Friday, 1 August 2008

Day Twelve - Wednesday, 2 July

The first order of this day was shopping at Quail Springs Mall. Jane wanted to pick up some clothes for their new granddaughter, Nelly Joy, at BabyGap. I like walking around in a Mall where you can window-shop: look at the merchandise instead of dodge prams, wheelchairs and charvers. We needed to have some cinnamon rolls. And to sit in a pink car.

Then we all met up and went to the Cowboy Hall of Fame.

I remember several school trips to the place and it's one of the last outings I took Mom on, pushing her around in a wheelchair they supplied. It has changed greatly since Bill and I were last here.

An older woman wearing lots of Indian jewelry gave us an introduction to the place. She recommended the small theatre with the movie about Western movies narrated by the lovely Sam Elliott, who she said was a good friend of the museum. I was the only one of the group who knew who he was. If I'm honest, listening to Sam Elliott's voice may well have been my favourite part of this visit. I really do like his voice -- and the rest of the package isn't bad either.

The museum was very upmarket and looks to me about half gallery and half museum now. There was an art exhibit with lots of guards, a whole section of paintings and sculptures. Bill liked a painting of a girl having a picnic on a white patchwork quilt that seemed to glow against the black background. I liked the detailed bronze statue of a man racing on horseback, titled ‘Boomer’. As always, Bob liked the cat, which he was able to photograph, in part due to its situation at the end of the gallery.

There was the western town I took lots of pictures of, none of which excite me now; the gallery of board members (yawn), the statue of Lincoln who signed the homestead act that led to the Land Run that opened Oklahoma lands to white settlers.

As always there was the beautiful white statute commemorating the Trail of Tears (at the top). There were galleries of cowboy gear and a rodeo section (RO-dee-o, not ro-DAY-o) with videos of the various events scattered amongs the corrals and fences typical of a rodeo.

Then there were the big gardens

with statutes

and water features

and several graves of beloved horses

and even of a rodeo bull named Tornado.

There was more to see than one could appreciate on tired legs, but everyone did seem to enjoy it. The time we spent in Oklahoma is probably the closest the tour came to being what Bill originally had in mind: having his family together.

As we were leaving, I spotted a car tag that commemorated the bombing, which I thought was sweet.

The evening’s big event was dinner at Cattlemen’s Restaurant in packing town. I was reminded that, having complained about the way streets in the UK change names on a whim, OKC does in fact change road names as well: Villa on the North side of town becomes Agnew on the South side.

After catching lift from the parking lot to the front door -

about 200 yards the long way around -

we all filed in about 7:30pm – they don’t take reservations, not even for 11 people. We got put into a small room partitioned off from the rest, which I thought was a bit of a shame as one didn’t get the full ambience of the place, but I guess that’s what we get for being such a big party. It was about the only place that didn’t actually add 15% gratuity for the big group. Fortunately, Simon snapped the main area.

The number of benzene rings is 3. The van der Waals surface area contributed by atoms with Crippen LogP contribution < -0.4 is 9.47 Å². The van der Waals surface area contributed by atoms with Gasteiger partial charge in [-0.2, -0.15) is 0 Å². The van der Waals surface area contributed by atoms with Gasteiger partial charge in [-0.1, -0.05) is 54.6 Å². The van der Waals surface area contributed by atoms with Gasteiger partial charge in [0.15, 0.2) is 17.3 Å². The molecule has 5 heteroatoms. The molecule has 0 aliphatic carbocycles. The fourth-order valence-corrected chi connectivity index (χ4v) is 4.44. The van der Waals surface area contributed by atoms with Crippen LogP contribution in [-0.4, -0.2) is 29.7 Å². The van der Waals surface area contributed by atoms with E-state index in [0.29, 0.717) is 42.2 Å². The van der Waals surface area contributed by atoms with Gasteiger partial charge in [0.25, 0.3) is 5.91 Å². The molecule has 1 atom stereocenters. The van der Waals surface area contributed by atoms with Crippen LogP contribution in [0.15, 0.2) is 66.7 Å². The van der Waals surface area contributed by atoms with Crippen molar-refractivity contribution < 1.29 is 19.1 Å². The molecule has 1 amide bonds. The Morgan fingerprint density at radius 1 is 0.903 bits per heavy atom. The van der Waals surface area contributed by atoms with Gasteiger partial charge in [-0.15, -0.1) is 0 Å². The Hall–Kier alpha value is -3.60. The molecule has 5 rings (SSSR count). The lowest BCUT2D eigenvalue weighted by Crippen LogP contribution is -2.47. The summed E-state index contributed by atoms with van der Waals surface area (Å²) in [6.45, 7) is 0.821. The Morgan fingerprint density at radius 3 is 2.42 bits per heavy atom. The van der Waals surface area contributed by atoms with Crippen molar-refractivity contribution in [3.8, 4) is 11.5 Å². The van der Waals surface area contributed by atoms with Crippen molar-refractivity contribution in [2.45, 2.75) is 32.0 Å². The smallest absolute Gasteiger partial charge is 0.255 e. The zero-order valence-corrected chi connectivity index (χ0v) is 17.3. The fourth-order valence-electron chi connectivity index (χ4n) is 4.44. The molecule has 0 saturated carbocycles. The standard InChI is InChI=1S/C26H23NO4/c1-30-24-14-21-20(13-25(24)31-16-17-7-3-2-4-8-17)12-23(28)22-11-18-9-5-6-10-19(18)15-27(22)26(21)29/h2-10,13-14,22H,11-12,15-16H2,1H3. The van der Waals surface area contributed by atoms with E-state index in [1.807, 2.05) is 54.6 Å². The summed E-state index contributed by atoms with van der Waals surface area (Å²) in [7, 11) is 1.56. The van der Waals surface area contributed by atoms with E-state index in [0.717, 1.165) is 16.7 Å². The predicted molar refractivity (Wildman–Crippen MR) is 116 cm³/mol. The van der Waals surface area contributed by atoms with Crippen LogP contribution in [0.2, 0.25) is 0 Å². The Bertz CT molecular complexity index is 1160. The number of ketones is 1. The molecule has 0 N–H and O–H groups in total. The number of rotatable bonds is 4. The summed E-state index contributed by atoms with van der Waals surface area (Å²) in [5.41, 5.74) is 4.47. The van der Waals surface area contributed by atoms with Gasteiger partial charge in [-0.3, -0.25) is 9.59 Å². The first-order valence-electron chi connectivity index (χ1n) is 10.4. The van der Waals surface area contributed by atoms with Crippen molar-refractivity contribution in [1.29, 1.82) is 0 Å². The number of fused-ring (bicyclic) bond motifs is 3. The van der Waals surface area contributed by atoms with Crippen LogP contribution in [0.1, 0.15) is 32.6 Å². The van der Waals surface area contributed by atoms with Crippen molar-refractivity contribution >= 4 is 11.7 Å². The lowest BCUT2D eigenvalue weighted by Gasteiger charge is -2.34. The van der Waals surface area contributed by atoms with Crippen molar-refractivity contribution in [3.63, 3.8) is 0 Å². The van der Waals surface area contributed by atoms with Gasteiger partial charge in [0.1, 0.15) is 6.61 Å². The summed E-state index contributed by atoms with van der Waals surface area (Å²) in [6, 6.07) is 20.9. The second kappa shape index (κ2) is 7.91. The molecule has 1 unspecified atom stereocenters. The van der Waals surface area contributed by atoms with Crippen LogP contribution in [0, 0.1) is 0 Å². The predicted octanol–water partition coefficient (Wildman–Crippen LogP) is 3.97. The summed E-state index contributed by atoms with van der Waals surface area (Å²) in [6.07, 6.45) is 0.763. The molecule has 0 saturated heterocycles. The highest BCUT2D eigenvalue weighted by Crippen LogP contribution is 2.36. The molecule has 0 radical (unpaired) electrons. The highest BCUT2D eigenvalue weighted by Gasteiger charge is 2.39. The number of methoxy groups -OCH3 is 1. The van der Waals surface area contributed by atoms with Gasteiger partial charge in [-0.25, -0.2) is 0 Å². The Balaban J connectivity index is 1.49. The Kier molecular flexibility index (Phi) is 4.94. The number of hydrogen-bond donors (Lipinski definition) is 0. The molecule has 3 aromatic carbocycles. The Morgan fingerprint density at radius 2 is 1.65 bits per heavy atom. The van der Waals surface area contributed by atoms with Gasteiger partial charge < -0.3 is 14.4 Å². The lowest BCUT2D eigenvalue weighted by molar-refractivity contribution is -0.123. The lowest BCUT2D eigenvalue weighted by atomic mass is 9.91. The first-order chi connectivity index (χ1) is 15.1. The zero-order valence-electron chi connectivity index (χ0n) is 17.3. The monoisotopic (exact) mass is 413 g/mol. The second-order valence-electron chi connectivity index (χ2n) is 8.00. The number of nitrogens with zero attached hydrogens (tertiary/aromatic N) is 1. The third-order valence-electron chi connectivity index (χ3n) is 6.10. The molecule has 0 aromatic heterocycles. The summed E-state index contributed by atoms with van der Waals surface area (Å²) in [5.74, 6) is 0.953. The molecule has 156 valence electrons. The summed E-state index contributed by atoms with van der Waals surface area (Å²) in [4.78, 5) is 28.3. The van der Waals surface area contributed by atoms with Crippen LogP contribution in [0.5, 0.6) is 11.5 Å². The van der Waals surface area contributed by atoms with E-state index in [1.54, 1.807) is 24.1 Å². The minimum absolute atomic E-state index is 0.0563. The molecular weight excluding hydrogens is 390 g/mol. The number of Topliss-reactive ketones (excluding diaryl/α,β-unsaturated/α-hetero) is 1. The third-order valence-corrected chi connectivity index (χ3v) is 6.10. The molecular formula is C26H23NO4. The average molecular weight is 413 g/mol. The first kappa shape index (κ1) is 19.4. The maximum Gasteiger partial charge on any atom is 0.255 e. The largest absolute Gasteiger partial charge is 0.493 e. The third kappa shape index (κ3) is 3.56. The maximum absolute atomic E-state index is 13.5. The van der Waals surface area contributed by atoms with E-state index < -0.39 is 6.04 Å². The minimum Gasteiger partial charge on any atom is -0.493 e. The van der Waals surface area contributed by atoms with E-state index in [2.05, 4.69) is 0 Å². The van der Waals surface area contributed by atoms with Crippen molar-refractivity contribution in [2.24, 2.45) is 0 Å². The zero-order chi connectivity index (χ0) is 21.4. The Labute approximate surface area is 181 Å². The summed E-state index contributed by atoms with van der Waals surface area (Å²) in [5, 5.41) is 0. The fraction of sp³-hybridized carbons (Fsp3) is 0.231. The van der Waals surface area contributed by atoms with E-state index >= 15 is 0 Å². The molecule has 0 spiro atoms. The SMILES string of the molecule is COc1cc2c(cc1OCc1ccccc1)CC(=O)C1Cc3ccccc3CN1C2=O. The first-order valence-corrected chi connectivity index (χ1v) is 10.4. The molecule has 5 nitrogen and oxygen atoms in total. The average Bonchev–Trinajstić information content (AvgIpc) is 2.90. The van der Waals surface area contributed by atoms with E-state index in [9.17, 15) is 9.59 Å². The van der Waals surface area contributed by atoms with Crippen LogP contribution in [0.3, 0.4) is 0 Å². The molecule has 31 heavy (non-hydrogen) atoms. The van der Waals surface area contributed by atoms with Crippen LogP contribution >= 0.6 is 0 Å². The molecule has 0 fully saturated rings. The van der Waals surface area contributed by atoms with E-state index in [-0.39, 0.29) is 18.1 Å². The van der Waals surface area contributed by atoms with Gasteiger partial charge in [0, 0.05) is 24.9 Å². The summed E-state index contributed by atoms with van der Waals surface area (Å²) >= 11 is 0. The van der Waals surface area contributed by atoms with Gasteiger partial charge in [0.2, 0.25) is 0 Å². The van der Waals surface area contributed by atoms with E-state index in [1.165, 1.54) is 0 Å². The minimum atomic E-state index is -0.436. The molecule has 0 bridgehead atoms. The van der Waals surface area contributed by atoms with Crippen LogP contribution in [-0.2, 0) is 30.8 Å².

There were two seats left for Pat, who was driving down from Lamont, and for Jack, one at each end. I sat separately from Bill in order that Jack could sit next to him and Pat could be next to me, so that they would be next to people they knew.

When Pat came in he started regaling us with some sort of tale from his youth. Back then, he told us, he had long curly hair. He looked straight at Chris, a bald gentleman whom he has never met before, and said “You remember hair?”

I will long remember Chris’s still, blank expression. Think deer caught by headlights.

Chris loves to startle people by making unexpected comments that hover on either side of the normal boundary for acceptable remarks; that’s Chris’s trademark. Pat does much the same, only louder and faster, whereas Chris has a quiet mumbling voice and he sort of leads up to the punch. I wasn’t certain how Chris was going to take Pat, but it appeared that they decided to get along, which was a relief, as we were going to go up and stay at Pat’s a day or two.

Everyone but Rhiannon got the requisite steaks. Being vegetarian, she had French fries and salad. Chris & Jane shared a t-bone, but for some reason I decided to have one by myself. It wasn’t possible to finish of course and the waiter volunteered to give me a doggie bag when everyone but me was finished eating. I was slightly disappointed in the quality of my steak, finding it a bit on the tough side. Mind, I’d had extremely high expectations of Cattlemen’s and perhaps that was unrealistic. I will go back, but hopefully will remember to go for the smaller, hopefully better quality filet mignon.

I would have sworn I'd taken pictures, but apparently not. Bill and Pat both captured the occasion on video, but I wouldn't even attempt to attach that here. I was going to say some things are possibly just best left to the imagination, but Simon saved us again.

We walked around looking at the shops nearby - places like Langston's Western Wear and Little Joe's Boots. They were all closed of course, but we were wanting to talk a bit longer and, particularly in my case, stand upright for a while to let the food settle. I was so full I thought I might need to sleep standing up, but that didn’t turn out to be necessary…

Thanks to Simon for the latter pictures.

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